GDP will now occur in mid-2023 (rather than at the end of 2022, as was expected in spring), as follows from the Central Bank's "Monetary Policy Report", published on November 8. At the same time, the fourth quarter of 2023 will see a slight increase — up to 1.5% in annual terms (the previous report expected 1-2.5%). In 2024, weak recovery growth will continue (an increase of 0.5-1.5% year-on-year in the 4th quarter), and in 2025, the growth rate of the Russian economy will stabilize in the range of 1.5-2.5%, the Central Bank expects.
This baseline forecast assumes that household consumer incomes will decrease by 3-3.5% in 2022 and remain at the same level in 2023, and will recover only in 2024, with lending support. Gross fixed capital formation will not decrease much in 2022, since it was supported by previously approved investment projects, but in 2023 the reduction may reach 3-7%, because many investment projects have already been adjusted for the next years, and the budget support will play a lesser role as a result of gradual budget consolidation (i.e. reduction of the budget deficit). In 2024 gross capital formation will grow at a restorative pace amid an increasingly resilient adaptation of the Russian economy.
The physical volume of exports in 2022 will decrease by 15-16%, and in 2023 — by another 7.5-11.5% due to the oil embargo coming into force. In 2024, the reduction will slow down to 1-3%, and in 2025 a slight increase to 2% is possible because of the ongoing recovery of non-oil and gas exports and exports of services, the Russian Central Bank expects in its base forecast. The reduction in the physical volume of imports in 2022 will reach 22.5-23.5%, while in 2023 it may even show some growth (+0.5%; in 2024, with the growing development of new trade relations, import recovery will accelerate to 3-5% of the annual growth).
However, the Central Bank itself estimates the probability of this basic scenario at 25%. The real course may turn out to be higher or lower with equal probability. In the more negative scenario, the decline in the 1st quarter of 2023 would exceed 10% by the 1st quarter of 2022, and in the 3rd quarter, the economy would fall 5% by the 3rd quarter of 2022, i.e., to its current level. In this scenario, the economy will not move to recovery over the entire forecast period until the end of 2025. This may happen if the preconditions of the baseline forecast are not met, implying a barrel price of $70 in 2023 and $60 in 2024, maintaining the discount on Russian oil at current rates, and a slowdown in the pace of Russian export reduction.
In addition, the risks of accelerating inflation prevail in the medium term, the Russian Central Bank notes. Among the pro-inflation risks (and therefore the risks of the baseline forecast), the Central Bank highlights further tightening of sanctions. Supply-side constraints could increase due to equipment supply problems and slow restocking of finished goods, raw materials, and components if negative import trends worsen, the report said. Another pro-inflation risk, according to the Central Bank, could be a global recession, which would weaken demand for Russian oil and gas, leading to a devaluation of the ruble. An increase in the labor market deficit (as a consequence of mobilisation) may be more severe than in the basic scenario, which will increase cost pressures on enterprises, while high inflation expectations, especially those sensitive to exchange rate fluctuations, may serve to boost consumer demand due to accumulated savings. Moreover, an additional expansion of the budget deficit could require a key rate increase to return to the 4% inflation target in 2024.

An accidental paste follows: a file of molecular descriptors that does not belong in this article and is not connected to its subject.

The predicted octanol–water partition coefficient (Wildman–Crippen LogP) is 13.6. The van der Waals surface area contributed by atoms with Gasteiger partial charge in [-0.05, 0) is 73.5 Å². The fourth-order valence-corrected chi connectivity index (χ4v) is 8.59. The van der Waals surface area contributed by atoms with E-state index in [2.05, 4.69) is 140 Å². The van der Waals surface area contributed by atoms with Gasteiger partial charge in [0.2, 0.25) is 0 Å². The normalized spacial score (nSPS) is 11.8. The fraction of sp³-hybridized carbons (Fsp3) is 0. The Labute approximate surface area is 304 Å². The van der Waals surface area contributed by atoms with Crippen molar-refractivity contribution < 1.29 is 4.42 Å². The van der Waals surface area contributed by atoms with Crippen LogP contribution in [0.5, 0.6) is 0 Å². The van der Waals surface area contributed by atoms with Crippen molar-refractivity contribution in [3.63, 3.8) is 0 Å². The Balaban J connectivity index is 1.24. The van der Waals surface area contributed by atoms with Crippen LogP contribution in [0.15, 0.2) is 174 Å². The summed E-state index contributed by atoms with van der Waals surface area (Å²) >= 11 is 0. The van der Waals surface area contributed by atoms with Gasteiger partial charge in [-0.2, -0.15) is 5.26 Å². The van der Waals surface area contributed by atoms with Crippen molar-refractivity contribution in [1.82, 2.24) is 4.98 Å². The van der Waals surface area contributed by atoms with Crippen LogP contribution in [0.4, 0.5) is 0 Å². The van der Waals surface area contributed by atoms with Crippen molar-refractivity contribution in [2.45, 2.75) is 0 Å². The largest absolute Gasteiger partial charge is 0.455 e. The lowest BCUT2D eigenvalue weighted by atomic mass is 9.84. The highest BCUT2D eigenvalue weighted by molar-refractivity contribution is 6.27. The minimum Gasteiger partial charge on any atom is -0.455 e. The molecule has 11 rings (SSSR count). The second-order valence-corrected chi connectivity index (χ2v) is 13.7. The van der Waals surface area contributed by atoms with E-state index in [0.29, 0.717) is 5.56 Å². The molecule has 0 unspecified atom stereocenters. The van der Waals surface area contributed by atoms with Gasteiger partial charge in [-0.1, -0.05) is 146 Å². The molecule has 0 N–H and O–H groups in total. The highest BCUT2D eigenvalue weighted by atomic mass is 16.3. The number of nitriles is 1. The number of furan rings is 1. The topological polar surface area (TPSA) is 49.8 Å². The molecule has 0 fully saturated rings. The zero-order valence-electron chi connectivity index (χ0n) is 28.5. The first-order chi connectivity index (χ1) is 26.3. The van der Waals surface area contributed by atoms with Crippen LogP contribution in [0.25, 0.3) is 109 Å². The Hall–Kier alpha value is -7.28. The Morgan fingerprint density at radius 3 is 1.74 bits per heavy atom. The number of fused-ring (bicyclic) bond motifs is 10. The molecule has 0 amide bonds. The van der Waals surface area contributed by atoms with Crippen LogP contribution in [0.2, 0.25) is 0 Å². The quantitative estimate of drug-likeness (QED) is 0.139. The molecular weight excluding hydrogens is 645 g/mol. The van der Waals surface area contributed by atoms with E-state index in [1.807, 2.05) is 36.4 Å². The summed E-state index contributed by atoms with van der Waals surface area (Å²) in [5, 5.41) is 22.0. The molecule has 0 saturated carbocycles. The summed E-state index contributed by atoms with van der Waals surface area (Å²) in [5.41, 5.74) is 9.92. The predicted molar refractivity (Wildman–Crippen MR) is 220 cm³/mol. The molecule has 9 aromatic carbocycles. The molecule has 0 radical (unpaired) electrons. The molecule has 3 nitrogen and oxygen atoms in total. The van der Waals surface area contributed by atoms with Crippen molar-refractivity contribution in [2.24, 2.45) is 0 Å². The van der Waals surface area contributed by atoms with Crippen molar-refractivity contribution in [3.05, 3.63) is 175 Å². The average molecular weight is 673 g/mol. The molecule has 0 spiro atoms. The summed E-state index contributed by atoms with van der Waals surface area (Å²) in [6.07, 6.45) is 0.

Among the disinflationary risks, the Russian Central Bank has highlighted the continued high saving propensity of the population amid growing overall uncertainty, as well as the duration of Russians getting used to the new supply structure in consumer markets, which may restrain demand in a larger volume and for a longer time than expected in the basic scenario. At the same time, a faster adjustment of the economy, accompanied, among other things, by an active import recovery, may help to offset supply shocks more quickly, and a record agricultural harvest in 2022 may have an impact on domestic market prices even if the export difficulties persist.
According to the basic Central Bank's forecast, inflation in 2022 will range between 12-13%, and the dynamics of inflation in 2023 will continue to be affected by the delayed military mobilisation effects (through the possible strengthening of labor flows between different industries and regions, the shortage of personnel in certain specialties and the pro-inflationary wage pressure).
At the same time, even though the economy adapted faster than expected to the new conditions, as the effects of inertia are exhausted (including the reduction of existing stocks and the termination of previously concluded contracts), supply shocks may become increasingly prominent, being more persistent and longer lasting than previously expected. This, however, could lead to higher rates of price growth. Given all these factors, the Russian Central Bank assumes that the annual inflation rate in 2023 will range above the target level of 5-7%, and will return to figures near the 4% target level only in 2024.